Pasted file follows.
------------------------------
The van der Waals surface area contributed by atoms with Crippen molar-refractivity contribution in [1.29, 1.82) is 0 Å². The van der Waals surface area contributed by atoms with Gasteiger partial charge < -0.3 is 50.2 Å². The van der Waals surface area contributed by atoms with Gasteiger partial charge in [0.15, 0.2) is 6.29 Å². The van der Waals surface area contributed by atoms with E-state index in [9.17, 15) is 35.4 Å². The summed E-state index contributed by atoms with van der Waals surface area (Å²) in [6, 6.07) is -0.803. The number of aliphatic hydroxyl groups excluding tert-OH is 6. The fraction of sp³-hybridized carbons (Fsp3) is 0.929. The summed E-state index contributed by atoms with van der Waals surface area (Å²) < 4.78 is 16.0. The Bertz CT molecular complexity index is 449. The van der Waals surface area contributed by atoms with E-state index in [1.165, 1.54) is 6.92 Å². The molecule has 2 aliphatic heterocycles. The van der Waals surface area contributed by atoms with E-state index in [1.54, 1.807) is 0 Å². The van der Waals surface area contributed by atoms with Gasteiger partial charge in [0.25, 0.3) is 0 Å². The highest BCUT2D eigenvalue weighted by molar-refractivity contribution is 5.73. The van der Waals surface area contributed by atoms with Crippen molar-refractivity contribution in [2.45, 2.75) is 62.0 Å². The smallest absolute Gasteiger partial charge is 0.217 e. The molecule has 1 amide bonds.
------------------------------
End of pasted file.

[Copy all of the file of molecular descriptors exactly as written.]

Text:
The van der Waals surface area contributed by atoms with Crippen molar-refractivity contribution in [1.29, 1.82) is 0 Å². The van der Waals surface area contributed by atoms with Gasteiger partial charge < -0.3 is 50.2 Å². The van der Waals surface area contributed by atoms with Gasteiger partial charge in [0.15, 0.2) is 6.29 Å². The van der Waals surface area contributed by atoms with E-state index in [9.17, 15) is 35.4 Å². The summed E-state index contributed by atoms with van der Waals surface area (Å²) in [6, 6.07) is -0.803. The number of aliphatic hydroxyl groups excluding tert-OH is 6. The fraction of sp³-hybridized carbons (Fsp3) is 0.929. The summed E-state index contributed by atoms with van der Waals surface area (Å²) < 4.78 is 16.0. The Bertz CT molecular complexity index is 449. The van der Waals surface area contributed by atoms with E-state index in [1.165, 1.54) is 6.92 Å². The molecule has 2 aliphatic heterocycles. The van der Waals surface area contributed by atoms with E-state index in [1.54, 1.807) is 0 Å². The van der Waals surface area contributed by atoms with Gasteiger partial charge in [0.25, 0.3) is 0 Å². The highest BCUT2D eigenvalue weighted by molar-refractivity contribution is 5.73. The van der Waals surface area contributed by atoms with Crippen molar-refractivity contribution in [2.45, 2.75) is 62.0 Å². The smallest absolute Gasteiger partial charge is 0.217 e. The molecule has 1 amide bonds.